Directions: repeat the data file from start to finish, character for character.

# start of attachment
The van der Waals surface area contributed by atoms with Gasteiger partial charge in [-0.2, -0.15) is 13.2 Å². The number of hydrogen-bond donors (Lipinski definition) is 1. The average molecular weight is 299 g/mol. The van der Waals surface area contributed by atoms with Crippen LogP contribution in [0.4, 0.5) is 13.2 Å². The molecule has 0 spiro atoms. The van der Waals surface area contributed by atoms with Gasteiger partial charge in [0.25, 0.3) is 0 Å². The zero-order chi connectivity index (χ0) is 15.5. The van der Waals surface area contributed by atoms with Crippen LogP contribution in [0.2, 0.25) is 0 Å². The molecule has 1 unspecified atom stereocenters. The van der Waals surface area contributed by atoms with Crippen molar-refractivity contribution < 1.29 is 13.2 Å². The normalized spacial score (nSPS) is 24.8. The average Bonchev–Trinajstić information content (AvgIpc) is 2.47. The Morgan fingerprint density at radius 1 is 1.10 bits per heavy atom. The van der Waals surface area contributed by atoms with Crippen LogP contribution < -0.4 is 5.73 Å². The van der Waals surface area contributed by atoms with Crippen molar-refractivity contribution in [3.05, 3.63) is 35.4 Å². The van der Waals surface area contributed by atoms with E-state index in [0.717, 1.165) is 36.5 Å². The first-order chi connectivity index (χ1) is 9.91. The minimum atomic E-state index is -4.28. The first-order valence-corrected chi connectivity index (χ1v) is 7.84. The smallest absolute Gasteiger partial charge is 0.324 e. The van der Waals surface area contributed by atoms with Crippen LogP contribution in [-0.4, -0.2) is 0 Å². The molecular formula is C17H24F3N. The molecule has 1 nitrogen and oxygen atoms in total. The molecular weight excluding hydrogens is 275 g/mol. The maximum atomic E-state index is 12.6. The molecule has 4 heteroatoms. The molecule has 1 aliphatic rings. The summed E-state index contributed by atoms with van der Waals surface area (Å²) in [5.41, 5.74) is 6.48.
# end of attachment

The van der Waals surface area contributed by atoms with Gasteiger partial charge in [-0.2, -0.15) is 13.2 Å². The number of hydrogen-bond donors (Lipinski definition) is 1. The average molecular weight is 299 g/mol. The van der Waals surface area contributed by atoms with Crippen LogP contribution in [0.4, 0.5) is 13.2 Å². The molecule has 0 spiro atoms. The van der Waals surface area contributed by atoms with Gasteiger partial charge in [0.25, 0.3) is 0 Å². The zero-order chi connectivity index (χ0) is 15.5. The van der Waals surface area contributed by atoms with Crippen LogP contribution in [0.2, 0.25) is 0 Å². The molecule has 1 unspecified atom stereocenters. The van der Waals surface area contributed by atoms with Crippen molar-refractivity contribution < 1.29 is 13.2 Å². The normalized spacial score (nSPS) is 24.8. The average Bonchev–Trinajstić information content (AvgIpc) is 2.47. The Morgan fingerprint density at radius 1 is 1.10 bits per heavy atom. The van der Waals surface area contributed by atoms with Crippen LogP contribution < -0.4 is 5.73 Å². The van der Waals surface area contributed by atoms with Crippen molar-refractivity contribution in [3.05, 3.63) is 35.4 Å². The van der Waals surface area contributed by atoms with E-state index in [0.717, 1.165) is 36.5 Å². The first-order chi connectivity index (χ1) is 9.91. The minimum atomic E-state index is -4.28. The first-order valence-corrected chi connectivity index (χ1v) is 7.84. The smallest absolute Gasteiger partial charge is 0.324 e. The van der Waals surface area contributed by atoms with Crippen LogP contribution in [-0.4, -0.2) is 0 Å². The molecular formula is C17H24F3N. The molecule has 1 nitrogen and oxygen atoms in total. The molecular weight excluding hydrogens is 275 g/mol. The maximum atomic E-state index is 12.6. The molecule has 4 heteroatoms. The molecule has 1 aliphatic rings. The summed E-state index contributed by atoms with van der Waals surface area (Å²) in [5.41, 5.74) is 6.48.